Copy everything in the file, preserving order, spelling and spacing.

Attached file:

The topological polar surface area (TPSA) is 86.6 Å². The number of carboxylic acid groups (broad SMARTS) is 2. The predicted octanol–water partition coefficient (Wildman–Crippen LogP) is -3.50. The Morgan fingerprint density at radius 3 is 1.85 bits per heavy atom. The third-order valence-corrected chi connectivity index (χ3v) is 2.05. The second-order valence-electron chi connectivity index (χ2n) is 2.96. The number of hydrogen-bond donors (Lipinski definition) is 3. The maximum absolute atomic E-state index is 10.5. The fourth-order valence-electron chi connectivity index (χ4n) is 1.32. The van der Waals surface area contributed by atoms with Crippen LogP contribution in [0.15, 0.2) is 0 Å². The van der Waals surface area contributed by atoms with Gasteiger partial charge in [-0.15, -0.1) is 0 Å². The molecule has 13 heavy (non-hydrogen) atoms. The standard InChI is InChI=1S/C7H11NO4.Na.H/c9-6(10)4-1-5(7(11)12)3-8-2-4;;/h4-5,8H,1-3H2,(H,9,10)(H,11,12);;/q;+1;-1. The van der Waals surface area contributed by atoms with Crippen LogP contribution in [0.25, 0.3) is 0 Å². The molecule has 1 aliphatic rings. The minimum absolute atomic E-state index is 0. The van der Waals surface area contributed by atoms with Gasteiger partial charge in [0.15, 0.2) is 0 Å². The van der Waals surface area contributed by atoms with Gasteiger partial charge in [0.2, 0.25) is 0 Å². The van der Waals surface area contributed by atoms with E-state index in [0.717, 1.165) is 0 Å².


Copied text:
The topological polar surface area (TPSA) is 86.6 Å². The number of carboxylic acid groups (broad SMARTS) is 2. The predicted octanol–water partition coefficient (Wildman–Crippen LogP) is -3.50. The Morgan fingerprint density at radius 3 is 1.85 bits per heavy atom. The third-order valence-corrected chi connectivity index (χ3v) is 2.05. The second-order valence-electron chi connectivity index (χ2n) is 2.96. The number of hydrogen-bond donors (Lipinski definition) is 3. The maximum absolute atomic E-state index is 10.5. The fourth-order valence-electron chi connectivity index (χ4n) is 1.32. The van der Waals surface area contributed by atoms with Crippen LogP contribution in [0.15, 0.2) is 0 Å². The van der Waals surface area contributed by atoms with Gasteiger partial charge in [-0.15, -0.1) is 0 Å². The molecule has 13 heavy (non-hydrogen) atoms. The standard InChI is InChI=1S/C7H11NO4.Na.H/c9-6(10)4-1-5(7(11)12)3-8-2-4;;/h4-5,8H,1-3H2,(H,9,10)(H,11,12);;/q;+1;-1. The van der Waals surface area contributed by atoms with Crippen LogP contribution in [0.25, 0.3) is 0 Å². The molecule has 1 aliphatic rings. The minimum absolute atomic E-state index is 0. The van der Waals surface area contributed by atoms with Gasteiger partial charge in [0.15, 0.2) is 0 Å². The van der Waals surface area contributed by atoms with Gasteiger partial charge in [0.2, 0.25) is 0 Å². The van der Waals surface area contributed by atoms with E-state index in [0.717, 1.165) is 0 Å².